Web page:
As they say, there are two things certain in life: death and taxes. At least the former only comes once. The latter is a perennial problem. It also manages to bring in discussions on politics and religion, two of the three subjects you are not supposed to discuss in polite company. (The third subject is, at least according to Linus Van Pelt, the Great Pumpkin.)
Anyway, as a follow-up to yesterday's posting (which was itself a follow-up to the posting of the day-before-yesterday) we thought we'd address some of the concerns expressed by our faithful readers in greater depth. As one of them commented, in words edited for publication,
"I see that Capital Homesteading has a floor that excludes some persons (lower income) from paying income taxes for the general support of the national government. I am curious, since everyone pays sales taxes or payroll taxes for unemployment, Social Security and Medicare, why would not the demands of equal justice require that all pay some support of the general government, say a straight tax on income?"
As we have seen, a basic principle of just taxation is that people are taxed according to their ability to pay, it being considered unjust to demand that people pay taxes when their resources are inadequate to cover their own subsistence or that of their dependents. This principle of civil society is also reflected in the teachings of the Catholic Church, which has as a precept that people are to contribute to the support of their pastors according to their means. It is considered unjust in civil, religious or domestic society to be forced to contribute, either as taxes or as a donation, anything in excess of one's ability to contribute; neither human positive law nor moral philosophy requires that we do that which is impossible.
The tax proposals under Capital Homesteading take this basic principle as fundamental to a just social order. The present system, that requires people to pay taxes in such amounts as to force them to accept government assistance to make up the difference is patently unjust, as well as obviously contrary to common sense. It is interesting to note that, before the current economic downturn, the employee portion of Social Security and Medicare taxes on the median income was approximately equal to the amount of per capita non-mortgage revolving consumer debt. In other words, the government takes away income from private consumption, which the consumer then makes up by borrowing to keep the economy limping along — wage earners were thus paying into Social Security from the first dollar of wage income, and making up the difference by using credit cards.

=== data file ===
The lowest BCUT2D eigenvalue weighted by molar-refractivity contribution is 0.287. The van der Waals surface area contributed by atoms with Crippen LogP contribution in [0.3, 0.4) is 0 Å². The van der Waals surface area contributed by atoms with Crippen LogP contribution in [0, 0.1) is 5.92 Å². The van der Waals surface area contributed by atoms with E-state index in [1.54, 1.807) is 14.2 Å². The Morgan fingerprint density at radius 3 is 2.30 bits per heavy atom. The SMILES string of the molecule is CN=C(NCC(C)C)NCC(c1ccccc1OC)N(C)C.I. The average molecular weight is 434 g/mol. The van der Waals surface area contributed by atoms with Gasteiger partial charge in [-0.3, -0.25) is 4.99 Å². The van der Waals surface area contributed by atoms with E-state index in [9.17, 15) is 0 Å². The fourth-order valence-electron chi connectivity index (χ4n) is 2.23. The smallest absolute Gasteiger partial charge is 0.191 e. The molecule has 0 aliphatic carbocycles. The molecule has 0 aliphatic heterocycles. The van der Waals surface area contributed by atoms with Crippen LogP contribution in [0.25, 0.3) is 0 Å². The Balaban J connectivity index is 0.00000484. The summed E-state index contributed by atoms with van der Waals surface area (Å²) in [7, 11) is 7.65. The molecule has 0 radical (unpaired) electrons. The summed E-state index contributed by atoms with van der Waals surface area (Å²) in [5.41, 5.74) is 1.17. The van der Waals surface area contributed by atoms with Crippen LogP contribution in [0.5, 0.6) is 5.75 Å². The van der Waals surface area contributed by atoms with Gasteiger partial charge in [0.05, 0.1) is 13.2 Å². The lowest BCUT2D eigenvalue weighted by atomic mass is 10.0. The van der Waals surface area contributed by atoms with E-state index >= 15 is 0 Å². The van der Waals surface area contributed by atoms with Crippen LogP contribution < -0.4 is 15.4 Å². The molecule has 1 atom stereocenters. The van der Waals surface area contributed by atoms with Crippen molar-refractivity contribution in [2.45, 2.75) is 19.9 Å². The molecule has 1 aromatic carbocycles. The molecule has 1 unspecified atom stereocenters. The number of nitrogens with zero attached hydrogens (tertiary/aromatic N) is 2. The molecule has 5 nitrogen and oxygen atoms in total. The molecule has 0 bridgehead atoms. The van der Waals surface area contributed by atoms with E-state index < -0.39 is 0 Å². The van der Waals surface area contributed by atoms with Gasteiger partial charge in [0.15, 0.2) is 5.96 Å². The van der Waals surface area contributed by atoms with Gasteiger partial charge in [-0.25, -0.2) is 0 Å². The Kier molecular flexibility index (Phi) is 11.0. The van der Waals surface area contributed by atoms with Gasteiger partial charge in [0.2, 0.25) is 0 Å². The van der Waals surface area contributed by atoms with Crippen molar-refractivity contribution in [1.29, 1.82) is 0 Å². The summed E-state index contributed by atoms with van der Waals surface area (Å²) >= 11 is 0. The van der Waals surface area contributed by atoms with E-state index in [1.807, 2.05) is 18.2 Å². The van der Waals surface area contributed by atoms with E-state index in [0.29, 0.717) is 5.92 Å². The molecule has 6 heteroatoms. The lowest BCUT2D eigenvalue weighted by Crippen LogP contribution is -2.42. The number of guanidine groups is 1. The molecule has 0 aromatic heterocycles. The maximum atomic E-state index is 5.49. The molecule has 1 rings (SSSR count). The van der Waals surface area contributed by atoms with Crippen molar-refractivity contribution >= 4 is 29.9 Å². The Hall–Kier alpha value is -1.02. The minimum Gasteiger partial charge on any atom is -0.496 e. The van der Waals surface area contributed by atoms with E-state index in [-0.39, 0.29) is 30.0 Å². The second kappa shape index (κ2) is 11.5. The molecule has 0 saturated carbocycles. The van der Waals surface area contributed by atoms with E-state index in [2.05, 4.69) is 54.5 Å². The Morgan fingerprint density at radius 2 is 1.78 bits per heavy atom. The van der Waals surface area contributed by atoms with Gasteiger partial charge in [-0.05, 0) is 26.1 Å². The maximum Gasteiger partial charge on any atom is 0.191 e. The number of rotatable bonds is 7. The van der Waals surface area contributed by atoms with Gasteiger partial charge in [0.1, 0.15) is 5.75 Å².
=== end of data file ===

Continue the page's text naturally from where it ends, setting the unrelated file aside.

We propose the abolition of all taxes (especially the ad valorem ["value added"] sales taxes, tariffs, and payroll taxes that are strongly regressive) except for an income tax, and a single rate on all income from whatever source derived above a meaningful exemption sufficient to, as Pope Pius XI put it, meet common domestic needs adequately. Otherwise, all that is being done is that the State takes away in taxes what it then returns as welfare, making recipients into dependents on the State, or (as the Supreme Court put it in another context), turning nominally independent adults into mere creatures of the State (Pierce v. Society of Sisters, 1925). All sales taxes, payroll taxes, property taxes, and so on, would be merged into this single rate. If the exemption is adequate, this would result in a "typical" family of four paying no taxes on the first $100,000 of aggregate income, and an effective, if moderate progressive rate above that. There would be no special rates for property incomes, whether dividends or capital gains, with the exception that capital gains should be inflation-indexed.
The basic fact is that, until the New Deal, few Americans paid any taxes at all, except for property taxes and whatever resulted from the increase in the price of consumer goods due to the tariff. As Dr. Harold G. Moulton related in The New Philosophy of Public Debt (1943), the primacy of Keynesian economics convinced policy makers that taxation was unnecessary for raising revenue to defray government expenditures (it being believed that the public debt could safely rise to at least twice GNP (!), according to Alvin Hansen, "the American Keynes"), but that taxation was still useful as a means of "social engineering."
To be cynical, the income tax ceased to be used primarily for funding government, and was changed into 1) a means for controlling people (as Justice John Marshall noted in McCulloch v. Maryland, "the power to tax is the power to destroy"), 2) a means of encouraging saving by the rich for reinvestment in new capital, further concentrating property and power and widening the wealth gap, and, in last place, 3) revenue.